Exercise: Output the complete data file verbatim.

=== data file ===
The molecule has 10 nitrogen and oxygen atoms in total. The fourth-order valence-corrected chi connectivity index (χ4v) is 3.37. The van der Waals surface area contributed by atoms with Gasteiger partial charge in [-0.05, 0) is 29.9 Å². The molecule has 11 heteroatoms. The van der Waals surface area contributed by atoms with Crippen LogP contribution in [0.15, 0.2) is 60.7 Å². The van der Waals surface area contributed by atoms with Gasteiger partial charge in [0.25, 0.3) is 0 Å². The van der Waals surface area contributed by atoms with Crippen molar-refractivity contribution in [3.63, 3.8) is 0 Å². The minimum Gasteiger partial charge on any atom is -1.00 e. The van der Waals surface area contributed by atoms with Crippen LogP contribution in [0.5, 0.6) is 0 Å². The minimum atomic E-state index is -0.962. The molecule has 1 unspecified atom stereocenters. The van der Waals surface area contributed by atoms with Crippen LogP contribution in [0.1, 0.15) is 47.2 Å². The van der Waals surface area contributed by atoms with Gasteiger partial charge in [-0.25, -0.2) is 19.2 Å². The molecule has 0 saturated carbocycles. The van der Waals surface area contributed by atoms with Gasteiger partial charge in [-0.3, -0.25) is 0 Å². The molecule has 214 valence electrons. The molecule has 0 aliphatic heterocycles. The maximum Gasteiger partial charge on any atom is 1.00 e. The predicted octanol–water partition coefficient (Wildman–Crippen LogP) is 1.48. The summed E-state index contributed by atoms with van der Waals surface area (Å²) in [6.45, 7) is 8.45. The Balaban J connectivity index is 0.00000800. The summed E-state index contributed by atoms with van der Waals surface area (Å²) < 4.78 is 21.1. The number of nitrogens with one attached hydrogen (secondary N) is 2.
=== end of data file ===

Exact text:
The molecule has 10 nitrogen and oxygen atoms in total. The fourth-order valence-corrected chi connectivity index (χ4v) is 3.37. The van der Waals surface area contributed by atoms with Gasteiger partial charge in [-0.05, 0) is 29.9 Å². The molecule has 11 heteroatoms. The van der Waals surface area contributed by atoms with Crippen LogP contribution in [0.15, 0.2) is 60.7 Å². The van der Waals surface area contributed by atoms with Gasteiger partial charge in [0.25, 0.3) is 0 Å². The van der Waals surface area contributed by atoms with Crippen molar-refractivity contribution in [3.63, 3.8) is 0 Å². The minimum Gasteiger partial charge on any atom is -1.00 e. The van der Waals surface area contributed by atoms with Crippen LogP contribution in [0.5, 0.6) is 0 Å². The minimum atomic E-state index is -0.962. The molecule has 1 unspecified atom stereocenters. The van der Waals surface area contributed by atoms with Crippen LogP contribution in [0.1, 0.15) is 47.2 Å². The van der Waals surface area contributed by atoms with Gasteiger partial charge in [-0.25, -0.2) is 19.2 Å². The molecule has 0 saturated carbocycles. The van der Waals surface area contributed by atoms with Gasteiger partial charge in [-0.3, -0.25) is 0 Å². The molecule has 214 valence electrons. The molecule has 0 aliphatic heterocycles. The maximum Gasteiger partial charge on any atom is 1.00 e. The predicted octanol–water partition coefficient (Wildman–Crippen LogP) is 1.48. The summed E-state index contributed by atoms with van der Waals surface area (Å²) in [6.45, 7) is 8.45. The Balaban J connectivity index is 0.00000800. The summed E-state index contributed by atoms with van der Waals surface area (Å²) < 4.78 is 21.1. The number of nitrogens with one attached hydrogen (secondary N) is 2.